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Patient Saf Surg ; 16(1): 26, 2022 Aug 06.
Article in English | MEDLINE | ID: covidwho-2032619


BACKGROUND: Airborne transmission diseases can transfer long and short distances via sneezing, coughing, and breathing. These airborne repertory particles can convert to aerosol particles and travel with airflow. During the Coronavirus disease 2019 (COVID-19) pandemic, many surgeries have been delayed, increasing the demand for establishing a clean environment for both patient and surgical team in the operating room. METHODS: This study aims to investigate the hypothesis of implementing a protective curtain to reduce the transmission of infectious contamination in the surgical microenvironment of an operating room. In this regard, the spread of an airborne transmission disease from the patient was evaluated, consequently, the exposure level of the surgical team. In the first part of this study, a mock surgical experiment was established in the operating room of an academic medical center in Norway. In the second part, the computational fluid dynamic technique was performed to investigate the spread of airborne infectious diseases. Furthermore, the field measurement was used to validate the numerical model and guarantee the accuracy of the applied numerical models. RESULTS: The results showed that the airborne infectious agents reached the breathing zone of the surgeons. However, using a protective curtain to separate the microenvironment between the head and lower body of the patient resulted in a 75% reduction in the spread of the virus to the breathing zone of the surgeons. The experimental results showed a surface temperature of 40 ˚C, which was about a 20 ˚C increase in temperature, at the wound area using a high intensity of the LED surgical lamps. Consequently, this temperature increase can raise the patient's thermal injury risk. CONCLUSION: The novel method of using a protective curtain can increase the safety of the surgical team during the surgery with a COVID-19 patient in the operating room.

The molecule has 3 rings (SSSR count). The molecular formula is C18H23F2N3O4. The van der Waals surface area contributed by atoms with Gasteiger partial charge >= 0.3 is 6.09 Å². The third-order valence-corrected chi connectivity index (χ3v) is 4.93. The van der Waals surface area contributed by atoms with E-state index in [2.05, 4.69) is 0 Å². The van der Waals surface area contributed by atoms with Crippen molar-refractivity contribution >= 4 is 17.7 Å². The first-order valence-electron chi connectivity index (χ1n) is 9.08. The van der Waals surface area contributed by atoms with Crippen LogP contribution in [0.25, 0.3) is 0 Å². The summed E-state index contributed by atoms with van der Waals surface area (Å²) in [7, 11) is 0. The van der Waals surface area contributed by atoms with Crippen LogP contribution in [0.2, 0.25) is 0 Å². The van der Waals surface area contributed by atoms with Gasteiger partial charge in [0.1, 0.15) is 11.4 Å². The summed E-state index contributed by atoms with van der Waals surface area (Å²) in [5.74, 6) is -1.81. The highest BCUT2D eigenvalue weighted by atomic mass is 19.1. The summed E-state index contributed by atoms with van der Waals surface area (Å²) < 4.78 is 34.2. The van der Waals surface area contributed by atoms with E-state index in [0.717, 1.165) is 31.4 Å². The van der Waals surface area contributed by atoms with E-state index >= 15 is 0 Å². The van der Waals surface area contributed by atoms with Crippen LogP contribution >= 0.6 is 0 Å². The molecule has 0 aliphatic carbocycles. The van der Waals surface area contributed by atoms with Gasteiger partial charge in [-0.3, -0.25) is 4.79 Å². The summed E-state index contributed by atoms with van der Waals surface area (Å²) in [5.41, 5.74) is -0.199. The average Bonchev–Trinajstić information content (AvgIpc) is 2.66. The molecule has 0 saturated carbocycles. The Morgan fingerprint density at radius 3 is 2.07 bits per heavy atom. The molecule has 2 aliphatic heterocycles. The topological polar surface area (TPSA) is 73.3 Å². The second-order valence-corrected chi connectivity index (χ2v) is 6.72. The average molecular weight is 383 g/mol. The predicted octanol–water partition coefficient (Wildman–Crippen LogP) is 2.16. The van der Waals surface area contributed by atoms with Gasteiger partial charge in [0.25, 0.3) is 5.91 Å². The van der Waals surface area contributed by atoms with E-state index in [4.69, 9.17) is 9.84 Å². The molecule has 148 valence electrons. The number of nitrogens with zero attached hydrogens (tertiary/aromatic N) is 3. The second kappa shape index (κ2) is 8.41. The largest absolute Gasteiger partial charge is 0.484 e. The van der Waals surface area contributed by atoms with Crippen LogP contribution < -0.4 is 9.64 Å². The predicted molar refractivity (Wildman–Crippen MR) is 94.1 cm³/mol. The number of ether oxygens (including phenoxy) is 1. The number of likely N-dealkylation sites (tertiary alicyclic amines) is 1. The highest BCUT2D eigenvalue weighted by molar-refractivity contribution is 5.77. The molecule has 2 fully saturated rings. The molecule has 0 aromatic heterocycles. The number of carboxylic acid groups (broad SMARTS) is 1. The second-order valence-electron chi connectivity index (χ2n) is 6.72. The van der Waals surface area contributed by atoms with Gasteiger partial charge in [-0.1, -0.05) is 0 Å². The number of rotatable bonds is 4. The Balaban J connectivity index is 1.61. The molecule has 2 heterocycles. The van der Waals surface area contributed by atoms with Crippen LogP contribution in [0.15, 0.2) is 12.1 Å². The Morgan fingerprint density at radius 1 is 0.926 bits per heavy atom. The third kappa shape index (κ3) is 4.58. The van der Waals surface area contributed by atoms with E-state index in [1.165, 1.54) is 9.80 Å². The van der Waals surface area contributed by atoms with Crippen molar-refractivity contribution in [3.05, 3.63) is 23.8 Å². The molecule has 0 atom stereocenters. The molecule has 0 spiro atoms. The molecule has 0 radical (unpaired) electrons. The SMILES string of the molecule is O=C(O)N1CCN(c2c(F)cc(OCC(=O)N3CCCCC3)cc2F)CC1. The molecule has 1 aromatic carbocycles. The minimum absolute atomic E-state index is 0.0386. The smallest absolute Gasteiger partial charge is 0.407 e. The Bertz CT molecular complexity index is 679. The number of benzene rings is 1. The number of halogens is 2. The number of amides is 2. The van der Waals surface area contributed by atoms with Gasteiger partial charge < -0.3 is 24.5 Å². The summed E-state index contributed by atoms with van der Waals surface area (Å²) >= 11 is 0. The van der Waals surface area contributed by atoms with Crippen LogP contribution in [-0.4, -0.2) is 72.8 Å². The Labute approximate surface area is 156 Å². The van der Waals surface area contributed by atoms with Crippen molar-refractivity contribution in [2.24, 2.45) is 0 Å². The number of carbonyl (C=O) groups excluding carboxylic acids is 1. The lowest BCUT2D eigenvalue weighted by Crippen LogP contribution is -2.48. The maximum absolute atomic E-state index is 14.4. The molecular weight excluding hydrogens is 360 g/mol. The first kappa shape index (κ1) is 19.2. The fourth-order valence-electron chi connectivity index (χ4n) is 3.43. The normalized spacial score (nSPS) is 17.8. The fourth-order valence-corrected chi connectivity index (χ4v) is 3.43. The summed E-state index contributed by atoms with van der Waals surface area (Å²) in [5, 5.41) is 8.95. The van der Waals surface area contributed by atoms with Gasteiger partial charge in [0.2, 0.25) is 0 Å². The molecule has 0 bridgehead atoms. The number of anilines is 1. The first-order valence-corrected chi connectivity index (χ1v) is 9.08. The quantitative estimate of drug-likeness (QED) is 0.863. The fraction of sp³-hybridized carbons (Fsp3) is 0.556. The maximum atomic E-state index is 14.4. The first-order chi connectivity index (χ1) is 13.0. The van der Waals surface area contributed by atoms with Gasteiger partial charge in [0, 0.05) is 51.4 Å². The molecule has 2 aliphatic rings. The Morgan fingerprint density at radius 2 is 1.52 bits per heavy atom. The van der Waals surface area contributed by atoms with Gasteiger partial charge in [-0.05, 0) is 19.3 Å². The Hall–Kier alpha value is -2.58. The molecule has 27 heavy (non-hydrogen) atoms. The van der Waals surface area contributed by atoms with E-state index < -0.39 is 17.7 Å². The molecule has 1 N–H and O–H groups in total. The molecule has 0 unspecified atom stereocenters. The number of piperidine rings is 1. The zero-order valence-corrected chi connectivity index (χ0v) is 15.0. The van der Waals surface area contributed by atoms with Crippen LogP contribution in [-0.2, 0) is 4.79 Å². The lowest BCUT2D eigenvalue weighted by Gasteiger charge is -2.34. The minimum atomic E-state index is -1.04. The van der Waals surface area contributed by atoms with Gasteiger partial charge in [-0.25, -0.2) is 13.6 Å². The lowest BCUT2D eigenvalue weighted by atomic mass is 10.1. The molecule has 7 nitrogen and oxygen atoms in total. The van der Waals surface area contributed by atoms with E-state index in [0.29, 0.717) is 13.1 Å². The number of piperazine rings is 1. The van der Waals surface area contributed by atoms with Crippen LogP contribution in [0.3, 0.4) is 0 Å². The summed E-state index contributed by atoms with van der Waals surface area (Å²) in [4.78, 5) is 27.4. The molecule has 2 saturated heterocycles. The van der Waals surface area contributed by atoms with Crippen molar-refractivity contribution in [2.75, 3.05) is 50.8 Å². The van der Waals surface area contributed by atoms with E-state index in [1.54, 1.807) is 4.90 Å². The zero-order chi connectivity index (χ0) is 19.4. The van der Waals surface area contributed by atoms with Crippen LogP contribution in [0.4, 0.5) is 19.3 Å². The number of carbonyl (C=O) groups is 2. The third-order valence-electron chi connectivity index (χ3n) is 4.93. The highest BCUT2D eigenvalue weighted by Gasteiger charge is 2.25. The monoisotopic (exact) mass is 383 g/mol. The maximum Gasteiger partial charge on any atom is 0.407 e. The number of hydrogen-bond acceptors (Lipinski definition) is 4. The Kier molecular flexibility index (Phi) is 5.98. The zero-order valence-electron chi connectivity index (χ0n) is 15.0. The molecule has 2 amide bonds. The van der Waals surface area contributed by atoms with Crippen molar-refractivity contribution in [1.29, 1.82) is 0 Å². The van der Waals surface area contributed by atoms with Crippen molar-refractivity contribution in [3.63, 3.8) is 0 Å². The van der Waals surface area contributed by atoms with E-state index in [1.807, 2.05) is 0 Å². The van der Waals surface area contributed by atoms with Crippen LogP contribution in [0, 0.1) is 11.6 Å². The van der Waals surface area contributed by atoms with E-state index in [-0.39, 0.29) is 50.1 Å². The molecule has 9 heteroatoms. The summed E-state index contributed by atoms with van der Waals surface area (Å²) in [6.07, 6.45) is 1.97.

Physics of Fluids ; 34(4):1-25, 2022.
Article in English | Academic Search Complete | ID: covidwho-1830315


Given the recent acceptance of the central role of airborne transmission for SARS-CoV-2, increased attention has been paid to the dispersion of respiratory droplets in different scenarios. Studies including numerical simulations have been conducted on methods for breaking the chains of transmission. Here, we present the first such study on the impact of body position while coughing on the dispersion of respiratory droplets. Four scenarios are examined, including normal standing, bending the head at different angles, coughing into the elbow in still air, and a gentle breeze from the front and behind. The model showed that an uncovered cough is dangerous and causes many droplets to enter the environment, posing a cross-contamination threat to the others. Droplets with an initial diameter smaller than 62.5 μm remain suspended in windless air for more than 3 min. In the presence of wind, these droplets move with the wind flow and may travel long distances greater than 3.5 m. The model showed that covering the mouth with the elbow while coughing is clearly the best strategy for reducing airborne transmission of exhaled pathogens. About 62% of the initial number of droplets deposit on the cougher's elbow immediately after the cough and have no chance of spreading through the air in both windless and windy conditions. Covering the cough in windless or light breeze conditions also causes the upward thermal plume around the body to expel many small droplets. [ FROM AUTHOR] Copyright of Physics of Fluids is the property of American Institute of Physics and its content may not be copied or emailed to multiple sites or posted to a listserv without the copyright holder's express written permission. However, users may print, download, or email articles for individual use. This may be abridged. No warranty is given about the accuracy of the copy. Users should refer to the original published version of the material for the full . (Copyright applies to all s.)